RET Negotiations - On Again, Off Again? - Energy Matters
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It's been reported the Federal Government wishes to restart negotiations with Labor on the Renewable Energy Target (RET) and is willing to budge on its previous stance. But is this latest round already over before it really began?The Clean Energy Council cautiously welcomed the initial news."We look forward to working with all major parties towards a positive outcome for the RET on behalf of 21,000 renewable energy workers and hundreds of businesses whose future remains very uncertain," said CEC Acting CEO Kane Thornton.The Australian Solar Council wasn't so optimistic; stating it was pleased to learn the Government had written to the Labor Party, but was horrified when it saw the details.
"Instead of offering a reasonable starting point for discussions, the Government has only rehashed old furphies and confirmed its radical anti-renewables agenda. The Government’s letter showed it is persisting in its efforts to destroy solar and renewables," said Australian Solar Council CEO John Grimes.According to Mr. Grimes, Labor has already rejected the most recent approach.Meanwhile, the war on the sidelines rages on between RET supporters and opposers - and the industry continues to suffer.The Guardian reports Melbourne’s leading renewable energy companies have slashed staff levels by nearly ten percent over the past twelve months as a result of uncertainty in the industry.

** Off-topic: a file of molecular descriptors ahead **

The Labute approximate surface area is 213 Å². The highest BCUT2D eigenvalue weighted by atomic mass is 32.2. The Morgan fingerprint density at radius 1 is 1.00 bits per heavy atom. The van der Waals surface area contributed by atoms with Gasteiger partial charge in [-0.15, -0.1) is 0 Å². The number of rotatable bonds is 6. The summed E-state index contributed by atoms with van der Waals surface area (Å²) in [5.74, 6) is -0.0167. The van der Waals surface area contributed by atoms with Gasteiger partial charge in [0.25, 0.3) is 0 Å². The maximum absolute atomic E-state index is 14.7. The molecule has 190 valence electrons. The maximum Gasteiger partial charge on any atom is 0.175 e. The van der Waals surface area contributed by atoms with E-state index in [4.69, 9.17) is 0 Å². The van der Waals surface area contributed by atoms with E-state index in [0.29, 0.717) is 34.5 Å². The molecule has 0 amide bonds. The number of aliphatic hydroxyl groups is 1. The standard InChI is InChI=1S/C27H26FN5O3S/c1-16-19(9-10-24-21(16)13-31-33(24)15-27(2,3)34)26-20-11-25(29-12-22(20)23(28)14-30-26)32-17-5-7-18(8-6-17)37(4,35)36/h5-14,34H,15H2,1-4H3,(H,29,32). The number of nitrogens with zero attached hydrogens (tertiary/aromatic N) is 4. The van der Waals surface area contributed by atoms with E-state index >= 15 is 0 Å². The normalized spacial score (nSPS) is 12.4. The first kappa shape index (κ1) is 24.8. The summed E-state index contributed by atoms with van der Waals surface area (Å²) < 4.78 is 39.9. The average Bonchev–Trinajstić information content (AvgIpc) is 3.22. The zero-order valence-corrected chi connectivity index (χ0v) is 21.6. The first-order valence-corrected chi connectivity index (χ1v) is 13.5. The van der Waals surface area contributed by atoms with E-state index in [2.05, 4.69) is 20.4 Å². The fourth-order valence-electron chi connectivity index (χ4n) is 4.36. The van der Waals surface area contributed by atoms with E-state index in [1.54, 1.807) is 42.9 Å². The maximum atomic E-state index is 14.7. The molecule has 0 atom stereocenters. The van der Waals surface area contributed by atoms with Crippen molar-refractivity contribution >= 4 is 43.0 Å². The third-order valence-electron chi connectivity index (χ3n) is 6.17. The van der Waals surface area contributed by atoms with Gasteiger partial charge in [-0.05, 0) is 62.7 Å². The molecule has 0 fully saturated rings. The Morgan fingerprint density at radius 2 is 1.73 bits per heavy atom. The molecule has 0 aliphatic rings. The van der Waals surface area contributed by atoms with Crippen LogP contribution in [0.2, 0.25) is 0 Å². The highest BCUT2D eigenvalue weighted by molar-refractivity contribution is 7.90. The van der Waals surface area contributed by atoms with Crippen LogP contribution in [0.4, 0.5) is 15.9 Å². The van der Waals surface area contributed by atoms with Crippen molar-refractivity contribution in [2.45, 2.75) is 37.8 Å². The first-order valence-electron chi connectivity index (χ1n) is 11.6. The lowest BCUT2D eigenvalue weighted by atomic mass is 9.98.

Environmental group Friends Of The Earth will be calling on Victorian Labor to implement a state-based renewables target now Labor is in power.A recent survey indicated 78 per cent of respondents considered it was "very important" or " important" for the state government to invest in renewable energy. A recent Climate Council report states Victoria currently has the worst policy environment for renewables in the countryIn other RET related news, four major industrial power users in Tasmania have been called out on skewing public perceptions and claiming the RET costs them $20 million a year combined in terms of productivity.
A new report from The Australia Institute states the Renewable Energy Target is instead "a big win for Tasmania, drawing in a net benefit of more than $100 million per year.""Clearly, claims made against the RET by industry are not free of self-interest," said Matt Grudnoff, a Senior Economist at the Australia Institute. "They should be scrutinised the same as other voices in the national RET discussion."
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